The Story of Marnie Frey

There has been some remarkable testimony earlier this week at the inquiry in Vancouver that's looking into the police handling of the Robert Pickton case. The step-mother of one of Pickton's victims testified that she had essentially put all the pieces of the case together about three years before Pickton was arrested. And she did it largely by talking to prostitutes in Vancouver's downtown east side.

Today's guest host was Jim Brown in Calgary.

Part One of The Current


It's Friday, October 28th.

According to Statistics Canada, many Canadians are waiting longer to retire.

And by many, the agency means the four guys who chose to fill out the questionnaire.

This is the Current.

The Story of Marnie Frey

One of those missing women was Marnie Frey. And her stepmother - Lynn Frey - found her way to Robert Pickton's farm long before police descended on it. Pickton was arrested in 2002, and convicted in 2007 of murdering Marnie and five other women. He says he killed 49 in all.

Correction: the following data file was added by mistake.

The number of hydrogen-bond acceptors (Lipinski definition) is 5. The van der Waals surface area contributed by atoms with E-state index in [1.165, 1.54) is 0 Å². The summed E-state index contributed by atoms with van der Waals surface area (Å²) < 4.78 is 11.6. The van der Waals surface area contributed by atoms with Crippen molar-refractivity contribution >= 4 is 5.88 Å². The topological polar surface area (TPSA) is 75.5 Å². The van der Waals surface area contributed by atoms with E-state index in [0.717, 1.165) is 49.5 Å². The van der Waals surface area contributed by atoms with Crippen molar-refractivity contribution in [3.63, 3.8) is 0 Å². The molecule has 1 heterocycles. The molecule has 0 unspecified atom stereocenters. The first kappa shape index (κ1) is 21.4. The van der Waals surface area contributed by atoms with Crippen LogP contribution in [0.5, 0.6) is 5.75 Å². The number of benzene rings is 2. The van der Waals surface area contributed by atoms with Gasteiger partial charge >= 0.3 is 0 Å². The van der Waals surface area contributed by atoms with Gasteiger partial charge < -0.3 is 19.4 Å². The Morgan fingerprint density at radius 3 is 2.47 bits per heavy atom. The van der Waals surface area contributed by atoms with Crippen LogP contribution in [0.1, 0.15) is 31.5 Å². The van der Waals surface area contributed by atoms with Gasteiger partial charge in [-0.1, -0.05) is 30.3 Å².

Critics say many of those deaths could have been prevented ... that police could - and should - have stopped Pickton much earlier. Lynn Frey got so frustrated with police that she set out to find out what had happened to her stepdaughter herself ... a search that led her directly to Pickton's farm gates. She told her story this week to the B.C. Missing Women's Commission of Inquiry, which is looking into police handling of the Pickton case.

Lynn Frey and her husband Rick Frey - Marnie's father - joined us from Vancouver today.

We requested a response from the Vancouver Police Department and the RCMP. A spokesperson for the Vancouver Police told us the VPD was withholding comment out of respect for the inquiry process. The spokesperson said the police will respond to testimony given by the family members of Pickton's victims later on in the inquiry. The RCMP is also declining to comment and give interviews at this time.

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